Thematic Essays

nosfaeratu  asked:

Hello! Your blog is fantastic and I just was wondering about some things if u have time to answer. Are you an artist yourself? And do you have any advice on preparation/coursework/etc for pre-university students who would like to study art history? Or what college you went to and/or some you think are best for art history?

Hi! I’m not an artist myself. I’ve tried my hand at creating art and took courses, but it’s not something I’ve ever been able to accomplish. 

If you’re still in high school, I highly recommend taking AP Art History if it is available at your school. However, there are also ways you can study art history independently. Smarthistory and the Heilbrunn Timeline of Art History are both phenomenal resources for independent learning; these are just two of many free, online options. There are also plenty of books that could be useful to familiarize yourself with before you actually start your art history studies at the college level (scroll down to “Introductions to Art History”). You might also find my booklet, What to Expect from your First Art History Course, useful for learning what studying art history will be like in college. Finally, if you think your parents might freak out when you tell them you want to major in art history,  you may want to read my post “Help! My parents don’t want me to major in art history.

I went to UCLA for undergrad. It had been my dream school since I was a child, and it exceeded every expectation I had for both academics and social life. That being said, I’m not trying to biased when I tell you that UCLA, UC Berkeley, UCSB, and UCR also have some of the best art history programs in California because their departments have excellent faculty. Other colleges you might want to consider are, in no order: Vassar College, Brown, Princeton, University of Delaware, University of Michigan, UT Austin, University of Maryland - College Park, University of Minnesota, Columbia, UPenn,Yale, or Harvard. Also, as a Bruin, I begrudgingly suggest considering USC. Each of the art history programs at these colleges has something different to offer, and if you let them (i.e., be a good student), they will mold you so that you enter the world as a highly knowledgeable and sharp art historian.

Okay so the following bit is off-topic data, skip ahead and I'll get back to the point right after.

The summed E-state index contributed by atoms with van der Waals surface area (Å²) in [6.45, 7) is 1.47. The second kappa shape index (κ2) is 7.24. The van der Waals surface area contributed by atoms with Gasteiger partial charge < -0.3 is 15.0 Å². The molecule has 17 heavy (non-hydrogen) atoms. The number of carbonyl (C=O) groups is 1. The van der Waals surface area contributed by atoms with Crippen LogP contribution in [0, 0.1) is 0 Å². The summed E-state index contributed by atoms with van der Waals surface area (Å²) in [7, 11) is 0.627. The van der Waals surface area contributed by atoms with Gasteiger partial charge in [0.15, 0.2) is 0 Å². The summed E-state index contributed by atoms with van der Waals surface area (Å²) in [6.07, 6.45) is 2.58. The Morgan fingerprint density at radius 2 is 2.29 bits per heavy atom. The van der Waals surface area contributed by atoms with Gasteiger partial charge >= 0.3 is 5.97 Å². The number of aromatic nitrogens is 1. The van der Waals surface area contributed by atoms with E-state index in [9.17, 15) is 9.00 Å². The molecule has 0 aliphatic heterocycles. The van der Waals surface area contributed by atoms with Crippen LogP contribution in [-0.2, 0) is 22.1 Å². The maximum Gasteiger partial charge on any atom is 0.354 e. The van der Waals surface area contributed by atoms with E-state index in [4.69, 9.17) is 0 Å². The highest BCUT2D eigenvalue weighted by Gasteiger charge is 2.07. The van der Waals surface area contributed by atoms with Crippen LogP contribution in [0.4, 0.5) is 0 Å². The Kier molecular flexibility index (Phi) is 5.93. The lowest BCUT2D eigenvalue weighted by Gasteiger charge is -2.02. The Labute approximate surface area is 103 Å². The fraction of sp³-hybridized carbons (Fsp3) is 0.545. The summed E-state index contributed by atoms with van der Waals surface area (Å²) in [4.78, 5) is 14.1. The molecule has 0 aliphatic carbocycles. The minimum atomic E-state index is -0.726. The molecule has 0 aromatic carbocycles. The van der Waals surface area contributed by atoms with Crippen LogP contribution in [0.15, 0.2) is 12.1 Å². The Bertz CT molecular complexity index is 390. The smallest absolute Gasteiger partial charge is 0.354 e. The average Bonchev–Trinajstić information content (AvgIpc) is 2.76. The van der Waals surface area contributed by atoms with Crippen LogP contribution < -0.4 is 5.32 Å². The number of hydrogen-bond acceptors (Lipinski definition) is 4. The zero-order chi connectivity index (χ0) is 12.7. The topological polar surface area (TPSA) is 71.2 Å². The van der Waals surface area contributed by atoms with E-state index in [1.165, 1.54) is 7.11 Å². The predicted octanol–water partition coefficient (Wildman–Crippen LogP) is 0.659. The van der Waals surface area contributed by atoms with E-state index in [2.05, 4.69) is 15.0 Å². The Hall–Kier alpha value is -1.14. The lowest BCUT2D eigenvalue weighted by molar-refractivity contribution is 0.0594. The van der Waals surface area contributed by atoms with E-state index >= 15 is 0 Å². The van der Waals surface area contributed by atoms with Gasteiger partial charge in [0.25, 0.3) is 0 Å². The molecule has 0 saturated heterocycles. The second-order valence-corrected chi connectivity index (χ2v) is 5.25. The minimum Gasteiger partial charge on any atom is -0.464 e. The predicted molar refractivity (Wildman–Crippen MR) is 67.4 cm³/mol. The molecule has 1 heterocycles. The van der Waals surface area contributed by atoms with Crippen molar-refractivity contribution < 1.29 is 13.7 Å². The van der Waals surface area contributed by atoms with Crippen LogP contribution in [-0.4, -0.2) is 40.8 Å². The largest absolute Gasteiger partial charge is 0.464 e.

My little list of schools is quite limited generally and geographically, so please do some more research to find colleges that suit your specific needs, goals, lifestyle, and budget. I realize that some of the names on my list might seem expensive or impossible to get in to, but they are listed because their art history programs, and the academic resources they offer, are truly fantastic.

Some things to look for in a college and an undergraduate art history program as you do research are: what the faculty teach & research, the program’s course requirements (you want a program that will have you study a wide variety of art & time periods, including a language requirement, and ideally offers a methods course), academic resources (libraries on campus, museums nearby, special collections nearby, a writing center etc.), a college that has a career center, and, perhaps most importantly, the cost of your education overall. And of course, look into what the college’s social scene is like and what extracurricular opportunities are available to you that will suit your hobbies and interests. 

I also encourage you to consider going abroad (or at least studying abroad at some point); St. Andrews, Trinity College, and Oxford come to mind, though I am not extremely familiar with their degree offerings or requirements. 

I hope this helps!

Related posts:

- Pros/Cons of Majoring in Art History

- What to expect from your art history program

- My “For Undergraduates” page